How to create an Excel Flow Chart – (Template and Software)




This tutorial shows how to create a Flow charts in Excel. Flowcharts help you logically represent a sequence of activities in a process. Before you begin, you may want to download and analyze this sample flowchart template created using excel. Making flowcharts in Excel can be as easy and fast as it is in Microsoft Visio without having to buy a license for the later. If you work in a company where a lot of planning and process engineering is carried out, this small tutorial on developing flowcharts in Excel can help you save a lot of time, energy and money.

(For the beginners: – A Flowchart allows you to diagrammatically lay out the sequence of events of a process in a logical manner. It also helps identify loose ends and missing steps in the flow of activities. It remains a vital tool for project and process management.) (Read more about basics of flowchart here.)

A special gift for the readers of da TaB: download your free copy of the flowchart program in Excel here.

Here are a few steps on how to create or develop a flowchart in excel:

Enable excel drawing toolbar (if not already enabled) to introduce new shapes and connectors in the flowchart

excel-drawing-toolbar-for-a-flowchart
Ensure that the Excel drawing toolbar is enabled. The drawing toolbar has tools that allow you to draw the shapes that the flowchart will use. These include the decision, process, events and various other shapes in a flowchart. All these flowchart entities can be drawn using the “AutoShapes” menu option.

excel-flowchart-auto-shapes

You can click on the “Flowchart” option under this menu to view the various flowchart shapes and object that you can add to your flowchart. Similarly you can click the “Connectors” menu option to open the connector option box and select the ones that you wish to utilize. While the shapes represent an activity of a process of the project, the connectors represent the logical flow of events over a period of time and help depict the precedence (and dependence) of one events over another.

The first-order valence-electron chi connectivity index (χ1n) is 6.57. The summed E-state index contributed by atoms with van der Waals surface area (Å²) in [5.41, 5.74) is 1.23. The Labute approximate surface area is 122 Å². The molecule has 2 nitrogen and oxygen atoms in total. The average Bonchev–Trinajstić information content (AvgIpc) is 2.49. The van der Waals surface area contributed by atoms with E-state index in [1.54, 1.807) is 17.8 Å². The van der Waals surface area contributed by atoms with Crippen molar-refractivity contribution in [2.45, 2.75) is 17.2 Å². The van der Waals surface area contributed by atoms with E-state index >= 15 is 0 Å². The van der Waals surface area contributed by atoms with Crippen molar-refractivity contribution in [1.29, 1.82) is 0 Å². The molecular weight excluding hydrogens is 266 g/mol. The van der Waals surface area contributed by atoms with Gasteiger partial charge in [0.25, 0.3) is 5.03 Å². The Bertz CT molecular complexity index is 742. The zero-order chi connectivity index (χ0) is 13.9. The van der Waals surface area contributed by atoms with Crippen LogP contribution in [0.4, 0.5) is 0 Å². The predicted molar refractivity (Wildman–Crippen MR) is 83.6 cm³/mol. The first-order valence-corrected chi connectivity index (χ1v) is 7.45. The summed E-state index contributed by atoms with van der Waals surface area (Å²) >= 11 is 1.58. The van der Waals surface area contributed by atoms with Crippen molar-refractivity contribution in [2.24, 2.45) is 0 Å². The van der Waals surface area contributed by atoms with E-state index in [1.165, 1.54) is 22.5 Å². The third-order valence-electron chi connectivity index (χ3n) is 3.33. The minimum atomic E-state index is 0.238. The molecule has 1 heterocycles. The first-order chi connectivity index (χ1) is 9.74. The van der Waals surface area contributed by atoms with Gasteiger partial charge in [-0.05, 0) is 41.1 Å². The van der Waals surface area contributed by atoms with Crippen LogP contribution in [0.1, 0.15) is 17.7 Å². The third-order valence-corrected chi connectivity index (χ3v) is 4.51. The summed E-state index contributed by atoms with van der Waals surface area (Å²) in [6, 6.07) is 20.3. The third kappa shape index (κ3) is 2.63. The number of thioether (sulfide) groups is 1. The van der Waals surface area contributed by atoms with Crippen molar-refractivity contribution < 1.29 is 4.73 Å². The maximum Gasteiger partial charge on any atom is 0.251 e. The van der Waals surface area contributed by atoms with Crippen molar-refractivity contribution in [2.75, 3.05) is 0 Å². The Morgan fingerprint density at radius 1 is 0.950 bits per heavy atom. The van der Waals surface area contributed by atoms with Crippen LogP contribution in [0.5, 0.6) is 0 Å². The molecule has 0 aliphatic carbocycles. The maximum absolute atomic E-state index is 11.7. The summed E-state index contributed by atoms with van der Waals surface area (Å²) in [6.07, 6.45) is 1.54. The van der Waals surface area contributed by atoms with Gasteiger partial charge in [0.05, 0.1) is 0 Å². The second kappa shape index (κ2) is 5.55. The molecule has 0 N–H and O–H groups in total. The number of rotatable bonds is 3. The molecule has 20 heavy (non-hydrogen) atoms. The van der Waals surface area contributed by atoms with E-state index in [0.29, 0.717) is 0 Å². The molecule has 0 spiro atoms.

Set column width so that each cell becomes a square

Although this is not necessary, it may be a good idea to decrease the width and make all the cells in the spreadsheet square. This can augment your sense of placement and spacing and help you draw various flowchart elements proportionate to each other. This also makes the spreadsheet resemble a Microsoft Visio sheet and can help transition regular users over to Excel.

Enable Snap to Grid feature

snap-to-grid-creating-a-flowchart-in-excel

By clicking on “Draw” -> “Snap” -> “To Grid” in the Excel drawing toolbar, you can enable the flowchart objects to align and stick with the corners of the individual cells of the spreadsheet. This is a great feature since it automatically takes care of alignment of the various flowchart shapes. The moment you draw a shape, it will automatically snap and stick to the corner of the cell you began drawing it in. This will help you place new flowchart items around the earlier ones without having to worry too much about their alignment.

Provide all cells with a new dotted border to improve contrast between various shapes of the flowchart

shading-cells-in-a-flowchart

Again though this is not a mandatory step, I prefer selecting all the cells in the spreadsheet and providing them with a dotted border. You can selection all the cells in the spreadsheet in excel by either press Ctrl+A simply clicking on the area representing the intersection of the row and column headers. Once you have all the cells selected, simply right click anywhere on the sheet and click “Format Cells”. In the box that appears, click on the “Border” tab. In the “Colors” drop-down pick a lighter shade of Grey. In the “Line” option, pick up the dotted style. Finally in the “Presents”, click on the “Outside” and then the “Inside” box so that each cell now acquired a dotted light Grey border. The light grey shade helps separate the flowchart elements from those of the spreadsheet as well as provide a proper contrast while working developing the flowchart in excel.